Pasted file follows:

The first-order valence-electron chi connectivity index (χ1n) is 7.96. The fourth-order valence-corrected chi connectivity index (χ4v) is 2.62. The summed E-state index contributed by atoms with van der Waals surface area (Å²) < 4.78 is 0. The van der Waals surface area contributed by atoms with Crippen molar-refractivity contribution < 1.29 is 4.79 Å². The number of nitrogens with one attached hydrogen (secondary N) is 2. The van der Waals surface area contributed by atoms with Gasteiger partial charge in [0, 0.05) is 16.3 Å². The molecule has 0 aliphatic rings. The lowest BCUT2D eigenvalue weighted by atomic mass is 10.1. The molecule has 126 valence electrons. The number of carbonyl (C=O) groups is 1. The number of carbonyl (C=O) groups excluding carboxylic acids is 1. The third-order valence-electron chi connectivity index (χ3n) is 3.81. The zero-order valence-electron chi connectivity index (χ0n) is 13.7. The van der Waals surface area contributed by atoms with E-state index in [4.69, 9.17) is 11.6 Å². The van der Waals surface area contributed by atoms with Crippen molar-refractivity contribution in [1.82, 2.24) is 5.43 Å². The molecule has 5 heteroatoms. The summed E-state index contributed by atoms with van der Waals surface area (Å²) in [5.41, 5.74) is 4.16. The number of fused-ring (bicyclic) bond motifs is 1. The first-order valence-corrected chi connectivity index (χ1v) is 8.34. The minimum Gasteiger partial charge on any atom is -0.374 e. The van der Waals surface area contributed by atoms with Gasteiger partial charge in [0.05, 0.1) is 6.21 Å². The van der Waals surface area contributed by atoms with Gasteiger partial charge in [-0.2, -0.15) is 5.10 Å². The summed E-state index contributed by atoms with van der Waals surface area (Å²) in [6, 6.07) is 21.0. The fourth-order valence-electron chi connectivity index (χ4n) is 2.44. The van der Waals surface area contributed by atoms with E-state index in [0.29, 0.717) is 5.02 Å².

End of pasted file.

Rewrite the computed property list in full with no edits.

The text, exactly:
The first-order valence-electron chi connectivity index (χ1n) is 7.96. The fourth-order valence-corrected chi connectivity index (χ4v) is 2.62. The summed E-state index contributed by atoms with van der Waals surface area (Å²) < 4.78 is 0. The van der Waals surface area contributed by atoms with Crippen molar-refractivity contribution < 1.29 is 4.79 Å². The number of nitrogens with one attached hydrogen (secondary N) is 2. The van der Waals surface area contributed by atoms with Gasteiger partial charge in [0, 0.05) is 16.3 Å². The molecule has 0 aliphatic rings. The lowest BCUT2D eigenvalue weighted by atomic mass is 10.1. The molecule has 126 valence electrons. The number of carbonyl (C=O) groups is 1. The number of carbonyl (C=O) groups excluding carboxylic acids is 1. The third-order valence-electron chi connectivity index (χ3n) is 3.81. The zero-order valence-electron chi connectivity index (χ0n) is 13.7. The van der Waals surface area contributed by atoms with E-state index in [4.69, 9.17) is 11.6 Å². The van der Waals surface area contributed by atoms with Crippen molar-refractivity contribution in [1.82, 2.24) is 5.43 Å². The molecule has 5 heteroatoms. The summed E-state index contributed by atoms with van der Waals surface area (Å²) in [5.41, 5.74) is 4.16. The number of fused-ring (bicyclic) bond motifs is 1. The first-order valence-corrected chi connectivity index (χ1v) is 8.34. The minimum Gasteiger partial charge on any atom is -0.374 e. The van der Waals surface area contributed by atoms with Gasteiger partial charge in [0.05, 0.1) is 6.21 Å². The van der Waals surface area contributed by atoms with Gasteiger partial charge in [-0.2, -0.15) is 5.10 Å². The summed E-state index contributed by atoms with van der Waals surface area (Å²) in [6, 6.07) is 21.0. The fourth-order valence-electron chi connectivity index (χ4n) is 2.44. The van der Waals surface area contributed by atoms with E-state index in [0.29, 0.717) is 5.02 Å².